3. Test Results and Analysis

3.1. Basic Mechanical Properties
3.1.1. Cube Compressive Strength

Figure 5 shows the change of cube compressive strength of concrete with the increase of freeze-thaw cycles under different replacement rates of coal gangue coarse aggregate.

It can be seen from Figure 5 that before the freeze-thaw cycle, the compressive strength of concrete decreases monotonously with the increase of the replacement rate of coal gangue coarse aggregate. The compressive strength of ordinary concrete without coal gangue is the highest, which is 41.26 MPa; when the replacement rate of coal gangue coarse aggregate is 40%, the compressive strength of concrete is 39.75 MPa, which is reduced by 3.66%; when the replacement rate of coal gangue coarse aggregate is 70%, the compressive strength of concrete is 38.27 MPa, which is reduced by 7.25%; when the replacement rate of coal gangue coarse aggregate is 100%, the compressive strength is the lowest, which is 36.89 MPa, and the decrease range is 10.59%.

It can be seen from Figure 5 that as for the compressive strength of concrete cube, after 125 freeze-thaw cycles, the compressive strength of concrete decreases significantly. The compressive strength of ordinary concrete without coal gangue decreases by 26.78%, and the corresponding compressive strength of concrete with 40%, 70%, and 100% replacement rate of coal gangue coarse aggregate decreases by 32.45%, 41.60%, and 50.45%, respectively.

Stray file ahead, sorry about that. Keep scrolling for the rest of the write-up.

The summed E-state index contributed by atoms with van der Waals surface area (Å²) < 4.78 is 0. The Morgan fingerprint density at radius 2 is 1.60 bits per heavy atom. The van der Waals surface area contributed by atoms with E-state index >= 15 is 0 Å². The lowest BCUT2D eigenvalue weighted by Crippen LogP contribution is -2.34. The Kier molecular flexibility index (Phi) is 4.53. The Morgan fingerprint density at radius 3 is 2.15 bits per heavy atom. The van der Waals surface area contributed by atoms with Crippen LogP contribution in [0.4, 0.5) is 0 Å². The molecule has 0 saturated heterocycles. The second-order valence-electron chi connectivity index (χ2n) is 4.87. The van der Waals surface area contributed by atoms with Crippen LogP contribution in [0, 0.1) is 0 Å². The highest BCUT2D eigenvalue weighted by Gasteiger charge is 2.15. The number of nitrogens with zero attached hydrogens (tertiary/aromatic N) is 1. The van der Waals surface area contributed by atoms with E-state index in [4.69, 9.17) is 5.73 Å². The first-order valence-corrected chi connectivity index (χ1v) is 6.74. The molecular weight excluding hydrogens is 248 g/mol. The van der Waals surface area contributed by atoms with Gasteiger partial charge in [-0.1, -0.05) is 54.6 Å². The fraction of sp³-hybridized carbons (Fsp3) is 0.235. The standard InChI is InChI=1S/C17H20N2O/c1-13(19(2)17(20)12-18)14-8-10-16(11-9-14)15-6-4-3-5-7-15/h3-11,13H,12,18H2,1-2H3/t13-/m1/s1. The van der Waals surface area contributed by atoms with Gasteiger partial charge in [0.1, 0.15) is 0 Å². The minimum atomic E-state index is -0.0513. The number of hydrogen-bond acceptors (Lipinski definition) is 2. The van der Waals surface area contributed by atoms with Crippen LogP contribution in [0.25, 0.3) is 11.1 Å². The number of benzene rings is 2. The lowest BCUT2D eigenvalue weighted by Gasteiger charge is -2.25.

From above, we can see that the cube compressive strength of coal gangue concrete decreases obviously under the action of freeze-thaw, and the higher the content of coal gangue aggregate is, the greater the corresponding freeze-thaw loss is. It shows that the frost resistance of gangue concrete is not as good as that of ordinary concrete, which is consistent with the research in literature [2630].

3.1.2. Flexural Strength

Figure 6 shows the change of flexural strength of concrete with the increase of freeze-thaw cycles under different replacement rates of coal gangue coarse aggregate.

It can be seen from Figure 6 that before the freeze-thaw cycle, the flexural strength of concrete decreases monotonously with the increase of the replacement rate of coal gangue coarse aggregate. The flexural strength of ordinary concrete without coal gangue is the highest, which is 5.36 MPa; when the replacement rate of coal gangue coarse aggregate is 40%, the flexural strength of concrete is 4.89 MPa, which is reduced by 8.77%; when the replacement rate of coal gangue coarse aggregate is 70%, the flexural strength of concrete is 4.47 MPa, which is reduced by 16.55%; when the replacement rate of coal gangue coarse aggregate is 100%, the flexural strength of concrete is the lowest, which is 3.92 MPa, and the decrease range is 26.87%.

It can be seen from Figure 6 that after 125 freeze-thaw cycles, the flexural strength of concrete decreases significantly, of which the flexural strength of ordinary concrete without coal gangue decreases by 32.28%, and the corresponding flexural strength of concrete with 40%, 70%, and 100% replacement rate of coal gangue coarse aggregate decreases by 36.81%, 44.84%, and 55.10%, respectively.

The influence of the freeze-thaw cycle on the flexural strength of coal gangue concrete is similar to that of cubic compressive strength, but the flexural strength decreases more than the compressive strength. The main reason is that the freeze-thaw cycle leads to the generation of cracks in the specimen, and the tensile stress in the specimen further intensifies the development of freeze-thaw cracks. So, the flexural strength of the specimen declines more quickly.

3.2. Fracture Performance Parameters of Concrete

Fracture toughness and fracture energy are commonly used to characterize the fracture properties of concrete.

3.2.1. Fracture Toughness